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Paul Jenkins: Asymptotic genealogies of interacting particle systems

Time: Thu 2019-09-12 15.15

Location: Room F11, Lindstedtsvägen 22

Lecturer: Paul Jenkins, University of Warwick

Abstract: Interacting particle systems are a broad class of stochastic models for phenomena in disciplines including physics, engineering, biology, and finance. A prominent example in statistics is the particle filter, which features prominently in numerical approximation schemes for observations from hidden Markov models. A particle filter proceeds by evolving a discrete-time, weighted population of particles whose empirical measure approximates the distribution of the hidden process. In this talk I discuss how to characterise the genealogy underlying this evolving particle system. More precisely, under certain conditions we can show that the genealogy converges (as the number of particles grows) to Kingman's coalescent, a stochastic tree-valued process widely studied in population genetics. This makes explicit the analogy between a particle filter and an evolving biological population.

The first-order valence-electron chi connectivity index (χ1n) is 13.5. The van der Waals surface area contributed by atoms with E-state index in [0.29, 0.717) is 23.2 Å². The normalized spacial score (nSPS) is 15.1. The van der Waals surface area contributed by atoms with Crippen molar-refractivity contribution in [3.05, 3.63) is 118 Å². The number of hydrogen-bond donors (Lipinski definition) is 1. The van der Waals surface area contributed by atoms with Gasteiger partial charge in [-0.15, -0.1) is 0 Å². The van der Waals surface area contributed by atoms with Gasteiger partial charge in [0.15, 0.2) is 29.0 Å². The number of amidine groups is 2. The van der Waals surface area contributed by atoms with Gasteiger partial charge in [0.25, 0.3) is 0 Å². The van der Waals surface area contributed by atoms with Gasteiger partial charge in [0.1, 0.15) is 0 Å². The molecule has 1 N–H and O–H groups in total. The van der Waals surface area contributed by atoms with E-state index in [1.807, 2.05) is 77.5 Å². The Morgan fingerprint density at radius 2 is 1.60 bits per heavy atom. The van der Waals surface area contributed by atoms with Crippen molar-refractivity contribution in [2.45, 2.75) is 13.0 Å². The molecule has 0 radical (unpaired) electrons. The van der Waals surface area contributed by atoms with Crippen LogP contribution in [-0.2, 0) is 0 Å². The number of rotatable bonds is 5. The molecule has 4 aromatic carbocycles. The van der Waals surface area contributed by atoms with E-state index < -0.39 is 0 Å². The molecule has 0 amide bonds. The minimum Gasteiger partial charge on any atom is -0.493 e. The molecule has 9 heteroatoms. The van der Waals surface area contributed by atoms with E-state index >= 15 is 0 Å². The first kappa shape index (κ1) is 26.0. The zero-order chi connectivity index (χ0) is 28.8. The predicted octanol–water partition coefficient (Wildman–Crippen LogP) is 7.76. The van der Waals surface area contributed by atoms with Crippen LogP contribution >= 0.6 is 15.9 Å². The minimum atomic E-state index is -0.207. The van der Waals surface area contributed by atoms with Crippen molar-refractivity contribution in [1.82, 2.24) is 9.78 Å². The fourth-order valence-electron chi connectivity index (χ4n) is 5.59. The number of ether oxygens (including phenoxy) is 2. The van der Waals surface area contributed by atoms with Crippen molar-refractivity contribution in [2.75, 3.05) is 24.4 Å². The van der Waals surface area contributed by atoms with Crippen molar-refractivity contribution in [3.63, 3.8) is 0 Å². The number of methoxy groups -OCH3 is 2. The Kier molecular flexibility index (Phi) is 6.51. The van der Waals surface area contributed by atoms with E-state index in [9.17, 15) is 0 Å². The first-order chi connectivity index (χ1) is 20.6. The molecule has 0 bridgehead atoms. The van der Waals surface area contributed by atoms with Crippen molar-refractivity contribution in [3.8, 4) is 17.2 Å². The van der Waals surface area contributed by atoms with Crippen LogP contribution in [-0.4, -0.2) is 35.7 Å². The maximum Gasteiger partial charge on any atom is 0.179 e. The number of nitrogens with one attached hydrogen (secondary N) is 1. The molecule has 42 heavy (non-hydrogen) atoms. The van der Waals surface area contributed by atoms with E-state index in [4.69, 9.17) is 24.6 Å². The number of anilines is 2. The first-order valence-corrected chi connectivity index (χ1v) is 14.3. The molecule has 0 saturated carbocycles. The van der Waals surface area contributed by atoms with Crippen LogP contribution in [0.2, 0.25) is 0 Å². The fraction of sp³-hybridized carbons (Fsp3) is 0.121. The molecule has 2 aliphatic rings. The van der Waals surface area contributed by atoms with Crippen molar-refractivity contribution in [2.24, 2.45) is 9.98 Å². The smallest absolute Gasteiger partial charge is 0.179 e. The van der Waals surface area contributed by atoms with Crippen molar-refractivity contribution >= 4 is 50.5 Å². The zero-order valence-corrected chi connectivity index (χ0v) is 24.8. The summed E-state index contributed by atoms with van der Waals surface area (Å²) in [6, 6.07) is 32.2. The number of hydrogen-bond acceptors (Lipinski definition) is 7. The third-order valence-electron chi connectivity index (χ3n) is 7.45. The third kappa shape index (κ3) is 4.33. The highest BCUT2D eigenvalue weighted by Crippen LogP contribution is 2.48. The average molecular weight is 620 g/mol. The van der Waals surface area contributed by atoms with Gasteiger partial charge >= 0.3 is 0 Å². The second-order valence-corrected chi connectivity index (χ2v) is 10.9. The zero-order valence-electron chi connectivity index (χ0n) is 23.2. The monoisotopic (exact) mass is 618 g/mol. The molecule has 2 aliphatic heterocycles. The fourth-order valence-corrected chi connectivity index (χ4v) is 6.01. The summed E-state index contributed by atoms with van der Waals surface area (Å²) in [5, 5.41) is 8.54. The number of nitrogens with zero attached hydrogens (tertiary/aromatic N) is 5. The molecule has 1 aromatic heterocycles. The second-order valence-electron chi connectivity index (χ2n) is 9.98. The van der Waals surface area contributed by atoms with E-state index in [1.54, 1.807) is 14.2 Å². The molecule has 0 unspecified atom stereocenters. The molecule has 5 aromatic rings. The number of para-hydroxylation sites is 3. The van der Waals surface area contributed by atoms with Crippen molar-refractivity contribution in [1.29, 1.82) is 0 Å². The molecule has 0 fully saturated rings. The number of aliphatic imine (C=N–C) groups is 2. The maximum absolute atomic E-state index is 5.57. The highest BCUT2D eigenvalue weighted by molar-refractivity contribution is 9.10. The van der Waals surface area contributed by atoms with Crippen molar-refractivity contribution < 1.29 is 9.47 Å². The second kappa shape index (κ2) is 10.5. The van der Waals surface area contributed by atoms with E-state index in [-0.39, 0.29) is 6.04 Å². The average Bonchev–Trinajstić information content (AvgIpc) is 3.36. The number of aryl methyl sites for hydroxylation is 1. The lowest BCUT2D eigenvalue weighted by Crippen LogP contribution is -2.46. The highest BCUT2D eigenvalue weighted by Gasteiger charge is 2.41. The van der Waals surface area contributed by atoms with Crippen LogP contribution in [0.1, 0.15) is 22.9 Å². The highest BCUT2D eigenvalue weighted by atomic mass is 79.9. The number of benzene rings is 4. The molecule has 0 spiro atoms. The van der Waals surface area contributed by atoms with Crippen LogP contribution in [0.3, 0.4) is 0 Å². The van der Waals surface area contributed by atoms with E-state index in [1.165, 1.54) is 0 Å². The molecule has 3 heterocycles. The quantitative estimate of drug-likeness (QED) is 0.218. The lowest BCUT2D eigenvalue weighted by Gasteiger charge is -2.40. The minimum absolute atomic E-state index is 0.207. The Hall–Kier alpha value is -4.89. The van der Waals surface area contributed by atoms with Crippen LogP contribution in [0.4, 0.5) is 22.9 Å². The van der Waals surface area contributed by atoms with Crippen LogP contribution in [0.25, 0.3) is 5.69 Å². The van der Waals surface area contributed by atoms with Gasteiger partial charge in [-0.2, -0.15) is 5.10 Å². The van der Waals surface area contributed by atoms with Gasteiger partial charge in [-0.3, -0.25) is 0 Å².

Belongs to: Department of Mathematics
Last changed: Sep 09, 2019